Child labor concerns as Palestinian boys sell discarded iron

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Palestinian children are earning extra income for their families by searching for discarded iron objects in a rubbish tip in the West Bank town of Jericho.

One young boy, Muhammad Yousef, explains that he and his friends sell the iron objects they find in the rubbish tip to an iron merchant who makes his living by supplying metal to a local recycling factory.

“Me and my friends come after school to collect iron and then we sell it to the driver of the vehicle who collects iron,” Yousef said.

Another young boy, Ibrahim Ahmed, said that during term time the boys go to the rubbish tip after school. During summer holidays they get up especially early to meet their friends there.

“We used to come here, me and my friends, after school to collect iron and sell it to help our families. Now when we are off from school, we get up early in the morning to collect iron and sell it because of the hard situation,” Ibrahim Ahmed said.

Most of the children earn between 20 and 50 New Israeli Shekels (NIS) per day ($5 to $12.5).

A quarter of the population in the West Bank and Gaza Strip is living below the poverty line.

A Palestinian Authority official, the director of Social Affairs in Jericho Ghassan al-Shimwali, said that in the current difficult economic climate labor laws which forbid the employment of children under the age of 15 were being flouted.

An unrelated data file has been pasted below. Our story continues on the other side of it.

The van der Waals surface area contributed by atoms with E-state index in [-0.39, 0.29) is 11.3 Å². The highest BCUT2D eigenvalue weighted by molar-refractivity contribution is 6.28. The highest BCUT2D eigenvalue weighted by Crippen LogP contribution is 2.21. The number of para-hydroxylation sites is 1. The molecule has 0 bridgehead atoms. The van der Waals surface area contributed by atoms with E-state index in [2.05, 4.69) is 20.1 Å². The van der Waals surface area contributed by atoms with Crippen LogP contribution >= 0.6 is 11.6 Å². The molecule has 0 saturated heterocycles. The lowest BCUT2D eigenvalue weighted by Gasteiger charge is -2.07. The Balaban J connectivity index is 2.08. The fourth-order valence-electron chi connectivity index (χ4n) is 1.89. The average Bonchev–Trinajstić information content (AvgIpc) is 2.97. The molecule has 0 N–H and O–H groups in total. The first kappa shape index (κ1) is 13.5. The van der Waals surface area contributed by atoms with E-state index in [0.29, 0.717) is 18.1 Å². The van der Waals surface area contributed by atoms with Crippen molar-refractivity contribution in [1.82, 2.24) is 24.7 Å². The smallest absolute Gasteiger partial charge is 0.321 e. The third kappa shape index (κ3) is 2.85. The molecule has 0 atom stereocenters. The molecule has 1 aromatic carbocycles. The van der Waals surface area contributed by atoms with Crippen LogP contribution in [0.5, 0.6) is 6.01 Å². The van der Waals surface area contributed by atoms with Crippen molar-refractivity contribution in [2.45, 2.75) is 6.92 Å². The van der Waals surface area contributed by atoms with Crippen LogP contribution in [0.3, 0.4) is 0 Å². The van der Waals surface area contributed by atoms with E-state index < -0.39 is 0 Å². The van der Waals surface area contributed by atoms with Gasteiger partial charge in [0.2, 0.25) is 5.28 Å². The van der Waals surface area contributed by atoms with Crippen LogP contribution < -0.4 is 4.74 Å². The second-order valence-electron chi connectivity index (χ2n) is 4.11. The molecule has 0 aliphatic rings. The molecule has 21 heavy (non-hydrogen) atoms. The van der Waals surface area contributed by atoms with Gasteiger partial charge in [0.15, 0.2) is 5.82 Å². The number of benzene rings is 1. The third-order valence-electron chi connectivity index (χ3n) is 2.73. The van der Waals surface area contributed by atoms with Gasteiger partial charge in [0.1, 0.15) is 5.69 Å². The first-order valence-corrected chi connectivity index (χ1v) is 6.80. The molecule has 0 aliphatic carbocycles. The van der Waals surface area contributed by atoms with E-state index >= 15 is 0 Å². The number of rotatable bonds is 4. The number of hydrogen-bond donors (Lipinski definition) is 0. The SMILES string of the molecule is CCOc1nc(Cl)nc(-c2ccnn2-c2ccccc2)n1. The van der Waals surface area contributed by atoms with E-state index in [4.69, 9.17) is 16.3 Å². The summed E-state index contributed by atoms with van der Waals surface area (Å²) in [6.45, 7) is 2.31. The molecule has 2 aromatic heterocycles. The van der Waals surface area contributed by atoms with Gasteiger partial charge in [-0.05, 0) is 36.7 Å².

He said there is a growing trend among children throughout the Palestinian territories to earn money to help support their families, and the practice was being tolerated by parents.

“It can now be seen as a new trend. So no one says it is not allowed. One child copies another child. That is allowed and they can get wages and they can buy what they want,” al-Shimwali said.

Another Palestinian Authority official, the head of the Directorate of Social Affairs children's department Tahani Barahma, said Palestinian social affairs organizations are working to put an end to child labor with the support of the Palestinian police. She said social workers and police officers visit families which may be violating child labor laws to try to put an end to the practice.

“We produce kids’ awareness programs through the education ministry.

Also, a representative of the ministry of social affairs visits the house and meets the father and mother. At the same time, also police get involved and question the parents and get the father’s signature forbidding his child to work,” said Barahma.

Last year a report from the Palestinian Central Bureau of Statistics said around 25.8 percent of Palestinians suffered from poverty. Around 9.62 percent of West Bank children and 3.10 percent in Gaza Strip children are in the labor market.